The binary logistic regression analysis (backward conditional stepwise method) was employed to calculate the odds ratio (OR) of different parameters of APACHE II, MAS and MEES for the occurrence of the outcomes. For simplicity, outcomes were recorded in two categories: (1) non-survived and (0) survived with or without complication. Discrimination was tested using the receiver operating characteristic (ROC) curves and by comparing areas under the curve (AUCs). [28] AUCs between 0.7 and 0.8 were classified as "acceptable" and between 0.8 and 0.9 as "excellent" discrimination. [29] For the different scoring systems tested, the sensitivity, specificity and the best cutoff point given were determined. [30] This cutoff point was also used to calculate the predicted and observed mortality. In this study, h 0 hypothesis for statistical analysis was there is not any significant difference between the outcome of survivors and non-survivors in time 0 (on admission) and time 24 (24 h later) using APACHE II, MAS, MEES and GCS mean scores. The Chi square or Fisher's exact test was applied to compare the rate of mortality below and above the best cutoff points for the scoring systems. The data was analyzed using the Statistical Package for Social Sciences version 17.0 (SPSS Inc., Chicago, IL, USA) and Med-Calc (Med-Calc Software Inc., Mariakerke, Belgium) statistical software. A P-value less than 0.05 was considered to be statistically significant.

 Results



Of the 93 eligible patients, 50 (53.76%) were female and 43 (46.24%) were male. The mean age for survivors was 28.64±12.05 years and for non-survivors was 38.66±14.98 years (P value = 0.055). The most prominent drugs involved in poisoning were tricyclic antidepressant (33.3%), benzodiazepines (19.4%), anti-convulsants (11.8%), anti-psychotics (6.5%), opioids (5.4%) and others (23.6%). All the poisoning cases were intentional.

Thirty-one patients were discharged as being well during the first 24 h of hospitalization. The remaining (62 patients) were included in the other analysis. The mortality was 9.7%. Comparison of major complications between survivors and non-survivors were as follows: Intubation (83.90% and 100%), mechanical ventilation (39.30% and 66.70%) and aspiration pneumonitis (17.90% and 16.70%).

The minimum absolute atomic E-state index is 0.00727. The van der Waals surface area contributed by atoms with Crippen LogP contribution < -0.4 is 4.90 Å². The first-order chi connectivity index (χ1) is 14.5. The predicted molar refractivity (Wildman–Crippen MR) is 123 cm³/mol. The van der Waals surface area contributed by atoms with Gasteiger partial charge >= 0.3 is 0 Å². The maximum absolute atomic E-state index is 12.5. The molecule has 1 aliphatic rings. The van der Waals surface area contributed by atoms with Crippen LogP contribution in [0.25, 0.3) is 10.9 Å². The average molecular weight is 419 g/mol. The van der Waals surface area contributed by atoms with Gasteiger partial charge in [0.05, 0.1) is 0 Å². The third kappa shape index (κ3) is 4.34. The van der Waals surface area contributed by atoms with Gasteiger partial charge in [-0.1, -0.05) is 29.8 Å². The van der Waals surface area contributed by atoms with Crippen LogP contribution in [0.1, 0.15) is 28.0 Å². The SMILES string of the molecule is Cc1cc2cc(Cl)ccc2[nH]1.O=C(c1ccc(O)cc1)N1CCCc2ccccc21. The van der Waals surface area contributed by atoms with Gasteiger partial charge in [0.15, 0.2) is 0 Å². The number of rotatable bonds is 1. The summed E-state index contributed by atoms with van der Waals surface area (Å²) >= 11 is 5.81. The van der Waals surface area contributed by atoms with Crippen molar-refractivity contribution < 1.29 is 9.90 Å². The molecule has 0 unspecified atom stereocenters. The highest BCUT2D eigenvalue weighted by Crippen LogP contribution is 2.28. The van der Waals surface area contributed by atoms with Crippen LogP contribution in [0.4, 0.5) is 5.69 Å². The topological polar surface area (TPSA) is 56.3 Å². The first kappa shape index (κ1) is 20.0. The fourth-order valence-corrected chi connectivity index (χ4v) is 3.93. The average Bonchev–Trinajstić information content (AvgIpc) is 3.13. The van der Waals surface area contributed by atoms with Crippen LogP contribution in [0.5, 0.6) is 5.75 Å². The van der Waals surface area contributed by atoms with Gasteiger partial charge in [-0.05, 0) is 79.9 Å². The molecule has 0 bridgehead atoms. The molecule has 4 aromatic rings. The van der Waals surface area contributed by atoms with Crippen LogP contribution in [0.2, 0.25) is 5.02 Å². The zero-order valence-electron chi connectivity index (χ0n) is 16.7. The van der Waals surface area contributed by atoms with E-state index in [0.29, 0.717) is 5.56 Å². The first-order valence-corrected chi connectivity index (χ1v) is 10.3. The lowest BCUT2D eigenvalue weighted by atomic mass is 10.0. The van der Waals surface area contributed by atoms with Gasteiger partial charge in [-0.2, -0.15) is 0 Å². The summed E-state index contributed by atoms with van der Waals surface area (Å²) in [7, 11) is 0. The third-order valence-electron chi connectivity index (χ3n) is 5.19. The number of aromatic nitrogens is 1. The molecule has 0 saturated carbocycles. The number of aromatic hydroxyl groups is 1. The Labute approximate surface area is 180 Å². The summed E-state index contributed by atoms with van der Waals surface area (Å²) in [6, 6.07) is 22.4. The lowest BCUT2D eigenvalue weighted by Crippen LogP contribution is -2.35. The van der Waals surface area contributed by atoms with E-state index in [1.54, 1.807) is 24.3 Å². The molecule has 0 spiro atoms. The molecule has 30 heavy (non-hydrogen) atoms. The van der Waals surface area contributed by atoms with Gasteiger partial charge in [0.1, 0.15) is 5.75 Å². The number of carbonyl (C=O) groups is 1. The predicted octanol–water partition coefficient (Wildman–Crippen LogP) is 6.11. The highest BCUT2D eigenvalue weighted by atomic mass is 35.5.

Table 1 shows that there were significant differences in APACHE II, MAS, MEES and GCS mean scores between survivors and non-survivors in time 0 (on admission) and time 24 (24 h later). The mean of each scoring systems was statistically significantly different between time 0 and time 24 in the survivors; however, it was not significant in non-survivors [Table 1].{Table 1}

Between survivors and non-survivors, there was only a significant difference of GCS in time 0 and time 24 [Table 2].{Table 2}

Binary logistic regression analysis was employed to calculate the OR as the estimate of the relative risk of the APACHE II, MAS and MEES determinants on time 0 and time 24 for the occurrence of outcomes. For simplicity, the outcomes were recorded in two categories: (1) non-survived and (0) survived with or without complication. [Table 3] reports the parameters of the different scoring systems influencing outcomes in the patients. GCS, respiratory rate, age and mean arterial pressure in MAS 0 and GCS in MAS 24 were identified as independent risk factors for predicting outcome. There were no specific determinant parameters in APACHE II 0 , APACHE II 24 , MEES 0 and MEES 24 for the outcome prediction. Although the type of MDP combinations ingested and their possible proportions or dosage ingested could be a significant factor affecting the severity scores, the analysis did not support it.{Table 3}

Predictive values of the various scoring systems calculated at the best cutoff point have been shown in [Table 4]. Discrimination was excellent for GCS 24 (0.90±0.05), APACHE II 24 (0.89±0.01), MAS 24 (0.86±0.10) and APACHE II 0 (0.83±0.11) and acceptable for MAS 0 (0.81±0.11), MEES 24 (0.80 ± 0.08), GCS 0 (0.77±0.09) and MEES 0 (0.75±0.09) AUC.{Table 4}

 Discussion



The applicability of APACHE II, MAS, MEES and GCS were evaluated in predicting outcomes in MDP-induced coma at different times; on admission and 24 h later.